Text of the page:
GTE Communication Systems Corporation v. Thomson CSF Telephone, S.A. No. 88 Civ. 0981 (CLB) (S.D.N.Y. July 22, 1988) - Vol. 1 No. 2 ARIA 1990
Originally from American Review of International Arbitration - ARIA
This is another case in which most interesting questions were decided in arbitration proceedings that would have remained hidden in the files of the American Arbitration Association if the decision had not been attacked in court. The author of this note served as the single arbitrator selected by the parties. He finds himself in the curious position of appreciating that his decision was attacked in court because it opened the possibility of exposing it to public scrutiny. The circumstance that only the attack in court permits the publication of the decision accentuates once again that international arbitration could make a considerably more important contribution to the development of the law if the awards it produces were routinely published.
Thomson CSF Telephone, S.A., the French claimant, sought damages for an alleged breach of contract for the delivery of specially manufactured equipment, with payment to be made in U.S. dollars. Although the case presented many interesting questions of law and fact, two deserve special mention. The first relates to procedures in international arbitrations; the second to the formulation of appropriate monetary relief in a dispute between parties of different nationalities.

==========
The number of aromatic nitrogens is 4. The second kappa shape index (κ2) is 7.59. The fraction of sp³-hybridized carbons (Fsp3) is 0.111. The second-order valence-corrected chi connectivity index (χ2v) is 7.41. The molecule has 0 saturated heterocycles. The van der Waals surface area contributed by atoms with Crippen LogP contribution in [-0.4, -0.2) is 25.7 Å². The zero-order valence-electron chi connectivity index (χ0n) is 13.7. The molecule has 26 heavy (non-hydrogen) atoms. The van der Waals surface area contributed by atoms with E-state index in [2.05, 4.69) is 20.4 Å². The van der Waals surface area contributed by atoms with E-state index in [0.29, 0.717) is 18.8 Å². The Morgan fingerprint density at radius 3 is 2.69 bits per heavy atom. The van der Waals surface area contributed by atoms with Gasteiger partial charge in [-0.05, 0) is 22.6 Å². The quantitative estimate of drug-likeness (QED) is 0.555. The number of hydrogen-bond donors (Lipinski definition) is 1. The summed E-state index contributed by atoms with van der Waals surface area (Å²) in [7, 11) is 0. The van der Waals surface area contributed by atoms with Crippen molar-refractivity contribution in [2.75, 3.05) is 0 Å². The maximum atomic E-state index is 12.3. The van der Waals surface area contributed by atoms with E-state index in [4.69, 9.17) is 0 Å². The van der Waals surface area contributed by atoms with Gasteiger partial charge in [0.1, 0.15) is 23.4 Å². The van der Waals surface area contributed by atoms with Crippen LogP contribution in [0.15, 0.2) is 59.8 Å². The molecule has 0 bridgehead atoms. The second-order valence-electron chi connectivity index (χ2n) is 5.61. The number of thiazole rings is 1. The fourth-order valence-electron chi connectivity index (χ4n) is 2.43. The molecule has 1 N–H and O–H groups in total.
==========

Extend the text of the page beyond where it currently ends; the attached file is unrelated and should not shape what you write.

At the first hearing, counsel for the parties, both of whom were American, raised the question of whether the defendant would be entitled to pre-trial discovery. It was clear that discovery on the federal model would have significantly expanded and delayed the proceedings. The arbitrator ruled that pre-hearing discovery would be available, but only with his permission. The parties were directed to prepare detailed pleadings dealing with the facts, both ultimate and evidentiary, and the law. The pleadings had to be accompanied by statements by all witnesses to be offered and copies of all documents to be introduced at the hearing. Allegations of ultimate or evidentiary fact, legal argument, and testmonial documentary evidence not introduced in or with the pleadings would not be taken into consideration except for good cause shown. Only after the pleadings cum annexis had been exchanged would applications for pre-trial discovery be entertained. Although the parties expressed surprise, if not consternation, when confronted by these procedural rulings, they apparently experienced no insurmountable problems in complying with them.